There is a live oak along the Wadmalaw River – an angel and a mother. Dressed in her finest mint shawl of spanish moss. You approach her omniscience, and the pull of it’s protective branches bent low, ready to scoop you up and swaddle you in its enormity. A tree more welcoming than anything you’ve encountered and enveloped in green. The Quercus Virginiana.
Great specimens have been revered and registered, and a society formed, whose president is the present day Seven Sisters oak in Louisiana. My experiences were in Charleston SC with the Middleton and Angel Oaks.
It is no wonder then ancient peoples would be struck with the same awe. In Ireland, the Quercus Robur is cousin to the Virginiana and held in the same regard. One of note is called the Brian Boru Oak. A Quercus Robur a thousand years in observance over the Raheen Woods near https://goo.gl/maps/ZwuW77jGceHLy6Ut6 Taumgraney and Lisnacreeva.
The quercus of Ireland was a sacred plant to the Celts, and used by the Druid of old. It provided shelter and food of the savage. To know it is to know the bounty it provides and medicines it weeps as aerosols and black water. They believed their ancestors reincarnated in the form of the oak. The oak is a symbol of strength and endurance for their hardy nature, but also of life.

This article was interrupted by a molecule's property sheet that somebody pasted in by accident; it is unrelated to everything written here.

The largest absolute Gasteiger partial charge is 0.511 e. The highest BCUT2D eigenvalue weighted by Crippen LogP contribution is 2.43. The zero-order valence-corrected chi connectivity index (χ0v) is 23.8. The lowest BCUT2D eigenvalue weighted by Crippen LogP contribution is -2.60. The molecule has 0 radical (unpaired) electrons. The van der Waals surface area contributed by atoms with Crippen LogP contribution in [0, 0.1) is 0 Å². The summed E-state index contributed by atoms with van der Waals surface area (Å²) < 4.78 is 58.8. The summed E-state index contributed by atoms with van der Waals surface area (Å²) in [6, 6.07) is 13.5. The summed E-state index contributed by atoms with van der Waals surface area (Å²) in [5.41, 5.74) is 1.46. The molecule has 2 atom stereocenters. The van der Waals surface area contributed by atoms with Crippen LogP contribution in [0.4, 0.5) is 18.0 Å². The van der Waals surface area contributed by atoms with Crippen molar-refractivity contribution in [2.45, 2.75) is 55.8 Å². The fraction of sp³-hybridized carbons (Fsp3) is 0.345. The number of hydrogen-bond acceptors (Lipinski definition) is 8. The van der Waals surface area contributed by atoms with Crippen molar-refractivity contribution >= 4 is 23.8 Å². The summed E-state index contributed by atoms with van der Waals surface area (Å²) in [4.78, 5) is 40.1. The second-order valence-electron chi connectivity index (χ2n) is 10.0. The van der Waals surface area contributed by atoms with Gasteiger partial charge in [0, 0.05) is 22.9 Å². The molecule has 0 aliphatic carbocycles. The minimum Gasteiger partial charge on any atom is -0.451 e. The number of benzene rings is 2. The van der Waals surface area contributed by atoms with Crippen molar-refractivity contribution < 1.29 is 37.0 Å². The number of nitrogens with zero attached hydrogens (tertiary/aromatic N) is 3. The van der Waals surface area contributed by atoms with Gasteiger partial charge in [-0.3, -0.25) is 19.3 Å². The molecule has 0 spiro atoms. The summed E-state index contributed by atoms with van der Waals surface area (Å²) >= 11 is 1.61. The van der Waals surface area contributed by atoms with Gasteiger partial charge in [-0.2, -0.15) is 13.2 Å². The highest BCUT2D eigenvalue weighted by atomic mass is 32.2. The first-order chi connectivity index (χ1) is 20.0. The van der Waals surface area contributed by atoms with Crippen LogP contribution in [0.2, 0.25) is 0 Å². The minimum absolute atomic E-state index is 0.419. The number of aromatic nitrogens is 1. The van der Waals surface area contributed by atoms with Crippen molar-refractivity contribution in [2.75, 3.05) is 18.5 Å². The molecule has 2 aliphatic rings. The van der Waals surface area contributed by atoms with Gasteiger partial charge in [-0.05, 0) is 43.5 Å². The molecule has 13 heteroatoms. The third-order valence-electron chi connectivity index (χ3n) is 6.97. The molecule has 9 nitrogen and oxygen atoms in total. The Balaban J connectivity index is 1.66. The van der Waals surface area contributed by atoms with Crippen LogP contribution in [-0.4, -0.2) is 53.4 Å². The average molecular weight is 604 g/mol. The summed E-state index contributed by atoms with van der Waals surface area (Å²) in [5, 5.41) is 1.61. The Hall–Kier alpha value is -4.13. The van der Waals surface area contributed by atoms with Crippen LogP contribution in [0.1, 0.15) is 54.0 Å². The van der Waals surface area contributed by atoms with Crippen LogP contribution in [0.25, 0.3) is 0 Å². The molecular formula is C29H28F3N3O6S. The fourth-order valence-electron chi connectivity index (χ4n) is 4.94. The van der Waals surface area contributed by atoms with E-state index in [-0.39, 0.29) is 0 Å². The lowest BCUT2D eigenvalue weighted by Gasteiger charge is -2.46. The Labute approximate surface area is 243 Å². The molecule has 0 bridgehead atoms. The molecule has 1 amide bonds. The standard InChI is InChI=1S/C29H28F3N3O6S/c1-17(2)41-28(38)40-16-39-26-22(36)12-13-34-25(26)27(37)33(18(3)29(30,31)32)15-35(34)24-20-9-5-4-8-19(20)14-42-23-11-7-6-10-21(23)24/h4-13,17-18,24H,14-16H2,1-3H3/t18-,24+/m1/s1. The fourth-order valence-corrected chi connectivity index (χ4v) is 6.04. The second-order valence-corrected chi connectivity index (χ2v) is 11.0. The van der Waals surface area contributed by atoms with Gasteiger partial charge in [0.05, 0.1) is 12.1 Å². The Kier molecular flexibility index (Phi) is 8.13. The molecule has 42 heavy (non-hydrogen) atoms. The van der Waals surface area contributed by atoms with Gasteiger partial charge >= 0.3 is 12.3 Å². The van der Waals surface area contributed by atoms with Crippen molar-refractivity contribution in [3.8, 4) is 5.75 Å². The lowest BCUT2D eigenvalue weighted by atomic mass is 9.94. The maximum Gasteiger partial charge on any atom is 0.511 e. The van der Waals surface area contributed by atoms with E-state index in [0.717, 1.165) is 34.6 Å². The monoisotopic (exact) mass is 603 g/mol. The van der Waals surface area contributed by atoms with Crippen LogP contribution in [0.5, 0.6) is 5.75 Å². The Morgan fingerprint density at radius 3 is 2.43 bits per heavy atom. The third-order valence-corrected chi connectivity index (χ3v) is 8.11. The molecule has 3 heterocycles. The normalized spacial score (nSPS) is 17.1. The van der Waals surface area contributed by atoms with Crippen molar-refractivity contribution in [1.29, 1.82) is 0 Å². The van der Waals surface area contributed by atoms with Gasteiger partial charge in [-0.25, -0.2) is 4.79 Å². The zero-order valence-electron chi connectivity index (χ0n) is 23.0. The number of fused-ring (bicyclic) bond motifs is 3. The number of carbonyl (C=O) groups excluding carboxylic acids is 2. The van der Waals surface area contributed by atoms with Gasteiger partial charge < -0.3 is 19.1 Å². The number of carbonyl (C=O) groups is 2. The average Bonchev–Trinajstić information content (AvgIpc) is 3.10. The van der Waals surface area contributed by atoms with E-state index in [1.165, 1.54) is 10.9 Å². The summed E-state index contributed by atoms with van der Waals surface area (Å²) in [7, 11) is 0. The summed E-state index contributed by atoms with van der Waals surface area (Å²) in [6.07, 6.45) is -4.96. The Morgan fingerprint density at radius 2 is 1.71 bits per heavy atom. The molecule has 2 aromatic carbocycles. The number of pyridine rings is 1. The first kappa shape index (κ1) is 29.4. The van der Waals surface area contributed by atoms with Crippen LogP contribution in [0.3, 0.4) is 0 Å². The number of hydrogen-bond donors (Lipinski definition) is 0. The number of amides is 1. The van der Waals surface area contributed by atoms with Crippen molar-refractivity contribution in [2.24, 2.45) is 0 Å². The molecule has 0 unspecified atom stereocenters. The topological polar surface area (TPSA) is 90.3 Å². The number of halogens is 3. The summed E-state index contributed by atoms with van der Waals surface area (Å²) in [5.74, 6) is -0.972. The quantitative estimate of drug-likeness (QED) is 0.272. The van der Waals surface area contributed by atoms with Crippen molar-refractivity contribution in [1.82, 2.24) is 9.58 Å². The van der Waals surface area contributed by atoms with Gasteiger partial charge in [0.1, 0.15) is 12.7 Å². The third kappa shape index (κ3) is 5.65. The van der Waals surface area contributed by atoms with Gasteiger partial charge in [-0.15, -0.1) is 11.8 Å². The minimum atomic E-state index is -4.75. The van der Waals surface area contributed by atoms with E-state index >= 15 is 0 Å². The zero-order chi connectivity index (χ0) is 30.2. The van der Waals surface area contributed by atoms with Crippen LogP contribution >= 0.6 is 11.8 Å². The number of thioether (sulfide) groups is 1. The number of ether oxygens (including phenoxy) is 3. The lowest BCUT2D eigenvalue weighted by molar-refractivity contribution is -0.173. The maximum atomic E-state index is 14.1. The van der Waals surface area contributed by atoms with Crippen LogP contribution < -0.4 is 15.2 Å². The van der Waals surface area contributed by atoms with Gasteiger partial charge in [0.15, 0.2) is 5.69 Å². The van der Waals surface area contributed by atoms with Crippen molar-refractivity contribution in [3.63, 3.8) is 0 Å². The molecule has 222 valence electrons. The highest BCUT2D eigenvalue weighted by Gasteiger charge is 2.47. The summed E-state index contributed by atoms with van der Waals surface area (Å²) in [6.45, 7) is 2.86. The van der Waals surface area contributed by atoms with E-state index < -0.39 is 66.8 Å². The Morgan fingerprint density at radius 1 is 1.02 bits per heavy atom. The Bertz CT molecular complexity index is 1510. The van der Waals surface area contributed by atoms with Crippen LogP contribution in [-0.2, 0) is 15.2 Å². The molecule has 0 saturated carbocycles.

The ancients understood that it was not only what you saw above that was impressive but how the roots extended down to meet the earth. The most sacred oak, the Eo Mugna…
Eó Mugna, the great oak, whose roots extend to Connia’s Well in the “otherworld,” stands guard over what is the source of the River Shannon and the font of all wisdom. The well is probably the source of Mugna and the sacred well. – John Williams
When you have “three hundred years to grow, three hundred years to live, and three hundred years to die” a mother oak can play a part in so many generations of peoples. Quietly playing out its role and waiting for its demise. The Celtic druids worshiped among stands of these trees. Groves were called Nemetons (sacred space). Forests though are not a mono-culture and as such many species had a part as sacred celtic trees.
Today we can still see the reverence of these trees through the symbols Celts left.
The Celtic Tree of life is an oak. It’s balance of canopy above and roots below are drawn in perfect symmetry. The Dara Knot an oaks entangled roots with no beginning or end.